Read More
MRB Contracting, fence, slats

17 Oct We build fences too

Summertime. What a better time to build a new fence in the backyard? Traditionally, fences were built to restrict movement across boundaries. In dense urban areas fences are a great way to add privacy. We designed this fence to serve both purposes. The slat design is a recurring theme for us and we've done various interpretations of it. This particular iteration uses the same dimension of wood and space to create a symmetrical viewscape along the property line. The only break in the line is the tree that straddles the  property line. We decided it was best to let nature be and work with the tree. ...

Read More
MRB Contracting, north end halifax, modern architecture

15 Oct Clifton St. -our latest North End Halifax project

We are super excited about this new family home. By the time you read this, these two old homes will be no more. In their place will be a modern family home that will utilize many advanced technologies in energy efficiency, rain water harvesting, and structural design. There are so many cool things going on with this new place that it's hard not to spill all the details. We can tell you that the gardens and home are designed in harmony. Stay tuned for more updates. ...

Read More
Kingsburg, beach house, MRB Contracting

08 Oct Kingsburg I revealed

Those of you who've been following our blog over the last year will remember the Kingsburg beach houses. We chronicled the progress of two homes from start to finish. Now we are pleased to show you the homes as they exist with their owners personal touches. Photos by Kelly Neil. First off is Kingsburg I, designed by architect Chad Jamieson, Halifax. We'll let the photos speak for themselves. ...

Read More
MRB Contracting, south end halifax, renovations, parallam

03 Oct How to install an 850 pound beam

Creating an open living space in an older home is often one of the key facets of a renovation. While on the surface it can seem straight forward - [take out that wall and those posts and patch the ceiling], the reality is that often there are structural demands that require an engineers input. This South End Halifax home had three posts dividing a large living room. A previous addition to the home extended the living outward and the posts were installed to support the beam. In order to remove the two middle posts, an engineer specficied installing a 22' x 18" x 7" parallam beam to span the room. Easy right? Yes and no. We built two supporting walls on either side of the old beam, both on this floor and down below in the basement. These temporary walls will provide support while the old posts and beam are removed. Steevo  uses a sledge hammer to remove the old posts. The old beam was sandwiched between the old floor joists and the newer ones from the previous additions. The red pipes are from the in-floor heating. In the photo below you can see the empty space between the floor joists. The area was widened...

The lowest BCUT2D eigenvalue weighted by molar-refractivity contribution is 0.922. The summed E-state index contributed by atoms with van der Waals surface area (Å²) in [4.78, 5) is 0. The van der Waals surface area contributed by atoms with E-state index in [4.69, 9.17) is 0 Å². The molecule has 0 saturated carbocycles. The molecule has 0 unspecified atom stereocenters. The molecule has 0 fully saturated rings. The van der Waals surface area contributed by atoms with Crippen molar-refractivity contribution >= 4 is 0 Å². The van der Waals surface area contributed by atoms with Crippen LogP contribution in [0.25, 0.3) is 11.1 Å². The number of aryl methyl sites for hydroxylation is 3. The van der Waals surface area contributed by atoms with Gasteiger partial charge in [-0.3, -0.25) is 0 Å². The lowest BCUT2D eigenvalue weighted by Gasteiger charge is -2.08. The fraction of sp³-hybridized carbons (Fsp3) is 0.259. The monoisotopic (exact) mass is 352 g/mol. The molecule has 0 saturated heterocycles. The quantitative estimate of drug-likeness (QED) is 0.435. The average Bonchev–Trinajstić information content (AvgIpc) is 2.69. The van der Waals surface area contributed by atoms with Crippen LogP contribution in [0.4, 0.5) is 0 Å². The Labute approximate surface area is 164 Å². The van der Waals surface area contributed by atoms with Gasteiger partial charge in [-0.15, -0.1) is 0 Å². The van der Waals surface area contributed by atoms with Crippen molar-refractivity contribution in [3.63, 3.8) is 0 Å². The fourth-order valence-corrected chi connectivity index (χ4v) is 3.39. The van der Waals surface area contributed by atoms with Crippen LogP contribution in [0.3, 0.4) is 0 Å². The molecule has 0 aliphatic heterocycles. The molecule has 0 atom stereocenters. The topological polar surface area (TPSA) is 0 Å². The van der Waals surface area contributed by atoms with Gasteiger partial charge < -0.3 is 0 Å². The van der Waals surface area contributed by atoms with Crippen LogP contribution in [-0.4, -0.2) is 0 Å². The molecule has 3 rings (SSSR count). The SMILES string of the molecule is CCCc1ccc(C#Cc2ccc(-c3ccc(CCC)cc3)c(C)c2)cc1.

Read More

01 Oct Amos Wood | in the beginning

Recently we unveiled our Agricola Street renovation project for Amos Wood. Since then, the demolition crew  stripped the inside so that we could get started on our end. Not ones to sit around, we saw it fit to dig out the backyard to cast the supports for the new deck. Because Agricola Street homes are really close together, the only way to dig was by hand. Angus, never too shy to tackle hard work, toiled away for quite some time to get this thing dug. Chester dog was there on this drizzly day to provide moral support as we prepped the forms for concrete. Site forman Scott is meticulous to a fault. Here he is setting up a string line that will act as a control line to measure the 8 concrete supports for the new deck. Scott too doesn't shy away from heavy work. Below we  see him blurring time with his aggressive root chopping pick axe style. Meanwhile, across the back fence lived a prolific apple tree - right in the middle of Canada's largest city east of Montreal. Back to the task at hand, six of eight concrete forms are braced and ready to pour. And voila! It seems as if four-foot-deep stepping stones landed...

Read More

26 Sep A happy winner!

Mieke stopped by the office this week to pick up the table her husband John DeWolf won in our giveaway a few weeks ago. Congratulations guys! We hope you enjoy it. For more information about our tables and custom furniture visit the our shop page on our website. ...

Read More